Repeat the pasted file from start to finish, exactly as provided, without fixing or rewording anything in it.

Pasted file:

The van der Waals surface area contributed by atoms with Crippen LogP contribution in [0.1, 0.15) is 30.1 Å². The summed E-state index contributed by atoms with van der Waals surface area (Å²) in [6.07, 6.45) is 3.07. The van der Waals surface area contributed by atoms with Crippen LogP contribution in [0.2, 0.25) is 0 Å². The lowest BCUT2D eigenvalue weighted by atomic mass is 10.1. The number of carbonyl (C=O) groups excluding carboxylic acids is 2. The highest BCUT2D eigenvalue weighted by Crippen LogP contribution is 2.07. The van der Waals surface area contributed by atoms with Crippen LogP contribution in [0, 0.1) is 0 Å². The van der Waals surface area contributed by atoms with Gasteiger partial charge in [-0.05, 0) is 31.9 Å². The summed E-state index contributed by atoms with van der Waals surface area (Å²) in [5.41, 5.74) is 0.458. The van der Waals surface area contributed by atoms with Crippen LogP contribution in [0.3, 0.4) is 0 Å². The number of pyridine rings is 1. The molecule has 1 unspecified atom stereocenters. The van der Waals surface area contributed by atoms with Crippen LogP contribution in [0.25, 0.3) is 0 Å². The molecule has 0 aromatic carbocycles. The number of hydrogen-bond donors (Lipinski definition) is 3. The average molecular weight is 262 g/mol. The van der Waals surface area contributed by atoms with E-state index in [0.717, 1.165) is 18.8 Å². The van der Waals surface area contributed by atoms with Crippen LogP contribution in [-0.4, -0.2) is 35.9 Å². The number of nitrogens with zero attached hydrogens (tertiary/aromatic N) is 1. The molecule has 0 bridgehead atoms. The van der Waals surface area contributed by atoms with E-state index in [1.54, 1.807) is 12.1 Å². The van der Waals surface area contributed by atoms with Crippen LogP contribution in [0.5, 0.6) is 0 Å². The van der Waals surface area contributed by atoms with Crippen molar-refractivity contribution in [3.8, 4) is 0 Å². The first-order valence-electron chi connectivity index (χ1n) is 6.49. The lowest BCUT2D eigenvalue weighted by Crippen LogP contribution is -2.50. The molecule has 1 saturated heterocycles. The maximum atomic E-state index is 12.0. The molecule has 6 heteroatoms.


The van der Waals surface area contributed by atoms with Crippen LogP contribution in [0.1, 0.15) is 30.1 Å². The summed E-state index contributed by atoms with van der Waals surface area (Å²) in [6.07, 6.45) is 3.07. The van der Waals surface area contributed by atoms with Crippen LogP contribution in [0.2, 0.25) is 0 Å². The lowest BCUT2D eigenvalue weighted by atomic mass is 10.1. The number of carbonyl (C=O) groups excluding carboxylic acids is 2. The highest BCUT2D eigenvalue weighted by Crippen LogP contribution is 2.07. The van der Waals surface area contributed by atoms with Crippen LogP contribution in [0, 0.1) is 0 Å². The van der Waals surface area contributed by atoms with Gasteiger partial charge in [-0.05, 0) is 31.9 Å². The summed E-state index contributed by atoms with van der Waals surface area (Å²) in [5.41, 5.74) is 0.458. The van der Waals surface area contributed by atoms with Crippen LogP contribution in [0.3, 0.4) is 0 Å². The number of pyridine rings is 1. The molecule has 1 unspecified atom stereocenters. The van der Waals surface area contributed by atoms with Crippen LogP contribution in [0.25, 0.3) is 0 Å². The molecule has 0 aromatic carbocycles. The number of hydrogen-bond donors (Lipinski definition) is 3. The average molecular weight is 262 g/mol. The van der Waals surface area contributed by atoms with E-state index in [0.717, 1.165) is 18.8 Å². The van der Waals surface area contributed by atoms with Crippen LogP contribution in [-0.4, -0.2) is 35.9 Å². The number of nitrogens with zero attached hydrogens (tertiary/aromatic N) is 1. The molecule has 0 bridgehead atoms. The van der Waals surface area contributed by atoms with E-state index in [1.54, 1.807) is 12.1 Å². The van der Waals surface area contributed by atoms with Crippen LogP contribution in [0.5, 0.6) is 0 Å². The van der Waals surface area contributed by atoms with Crippen molar-refractivity contribution in [3.8, 4) is 0 Å². The first-order valence-electron chi connectivity index (χ1n) is 6.49. The lowest BCUT2D eigenvalue weighted by Crippen LogP contribution is -2.50. The molecule has 1 saturated heterocycles. The maximum atomic E-state index is 12.0. The molecule has 6 heteroatoms.